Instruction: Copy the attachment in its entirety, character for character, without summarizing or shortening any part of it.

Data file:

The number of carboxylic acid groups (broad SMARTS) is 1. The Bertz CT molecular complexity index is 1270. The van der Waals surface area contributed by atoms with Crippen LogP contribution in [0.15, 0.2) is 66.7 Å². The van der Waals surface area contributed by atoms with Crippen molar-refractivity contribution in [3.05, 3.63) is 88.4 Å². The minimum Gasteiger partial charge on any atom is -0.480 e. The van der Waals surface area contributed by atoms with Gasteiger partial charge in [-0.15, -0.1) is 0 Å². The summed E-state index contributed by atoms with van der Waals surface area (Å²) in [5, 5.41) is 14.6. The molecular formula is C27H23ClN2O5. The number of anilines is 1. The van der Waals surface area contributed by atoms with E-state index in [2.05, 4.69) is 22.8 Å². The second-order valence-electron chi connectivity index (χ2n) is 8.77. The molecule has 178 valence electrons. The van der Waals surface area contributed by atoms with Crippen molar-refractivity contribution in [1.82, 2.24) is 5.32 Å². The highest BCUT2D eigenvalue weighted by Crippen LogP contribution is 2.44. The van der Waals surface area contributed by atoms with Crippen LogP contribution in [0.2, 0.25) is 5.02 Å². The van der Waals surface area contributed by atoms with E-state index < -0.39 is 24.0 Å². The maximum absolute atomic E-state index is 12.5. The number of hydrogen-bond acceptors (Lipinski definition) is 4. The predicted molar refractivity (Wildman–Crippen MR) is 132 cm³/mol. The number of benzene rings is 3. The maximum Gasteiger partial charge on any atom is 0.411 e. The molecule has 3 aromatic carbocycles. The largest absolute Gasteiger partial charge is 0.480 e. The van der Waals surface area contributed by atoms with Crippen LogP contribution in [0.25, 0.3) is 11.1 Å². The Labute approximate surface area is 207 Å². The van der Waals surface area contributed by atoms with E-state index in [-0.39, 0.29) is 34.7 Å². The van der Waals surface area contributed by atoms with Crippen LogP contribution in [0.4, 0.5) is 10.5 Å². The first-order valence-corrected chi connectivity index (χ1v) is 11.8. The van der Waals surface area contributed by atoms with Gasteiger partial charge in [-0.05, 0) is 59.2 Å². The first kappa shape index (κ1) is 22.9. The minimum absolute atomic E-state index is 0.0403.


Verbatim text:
The number of carboxylic acid groups (broad SMARTS) is 1. The Bertz CT molecular complexity index is 1270. The van der Waals surface area contributed by atoms with Crippen LogP contribution in [0.15, 0.2) is 66.7 Å². The van der Waals surface area contributed by atoms with Crippen molar-refractivity contribution in [3.05, 3.63) is 88.4 Å². The minimum Gasteiger partial charge on any atom is -0.480 e. The van der Waals surface area contributed by atoms with Gasteiger partial charge in [-0.15, -0.1) is 0 Å². The summed E-state index contributed by atoms with van der Waals surface area (Å²) in [5, 5.41) is 14.6. The molecular formula is C27H23ClN2O5. The number of anilines is 1. The van der Waals surface area contributed by atoms with E-state index in [2.05, 4.69) is 22.8 Å². The second-order valence-electron chi connectivity index (χ2n) is 8.77. The molecule has 178 valence electrons. The van der Waals surface area contributed by atoms with Crippen molar-refractivity contribution in [1.82, 2.24) is 5.32 Å². The highest BCUT2D eigenvalue weighted by Crippen LogP contribution is 2.44. The van der Waals surface area contributed by atoms with Crippen LogP contribution in [0.2, 0.25) is 5.02 Å². The van der Waals surface area contributed by atoms with E-state index < -0.39 is 24.0 Å². The maximum absolute atomic E-state index is 12.5. The number of hydrogen-bond acceptors (Lipinski definition) is 4. The predicted molar refractivity (Wildman–Crippen MR) is 132 cm³/mol. The number of benzene rings is 3. The maximum Gasteiger partial charge on any atom is 0.411 e. The molecule has 3 aromatic carbocycles. The largest absolute Gasteiger partial charge is 0.480 e. The van der Waals surface area contributed by atoms with Crippen LogP contribution in [0.25, 0.3) is 11.1 Å². The Labute approximate surface area is 207 Å². The van der Waals surface area contributed by atoms with E-state index in [-0.39, 0.29) is 34.7 Å². The van der Waals surface area contributed by atoms with Crippen LogP contribution in [0.4, 0.5) is 10.5 Å². The first-order valence-corrected chi connectivity index (χ1v) is 11.8. The van der Waals surface area contributed by atoms with Gasteiger partial charge in [-0.05, 0) is 59.2 Å². The first kappa shape index (κ1) is 22.9. The minimum absolute atomic E-state index is 0.0403.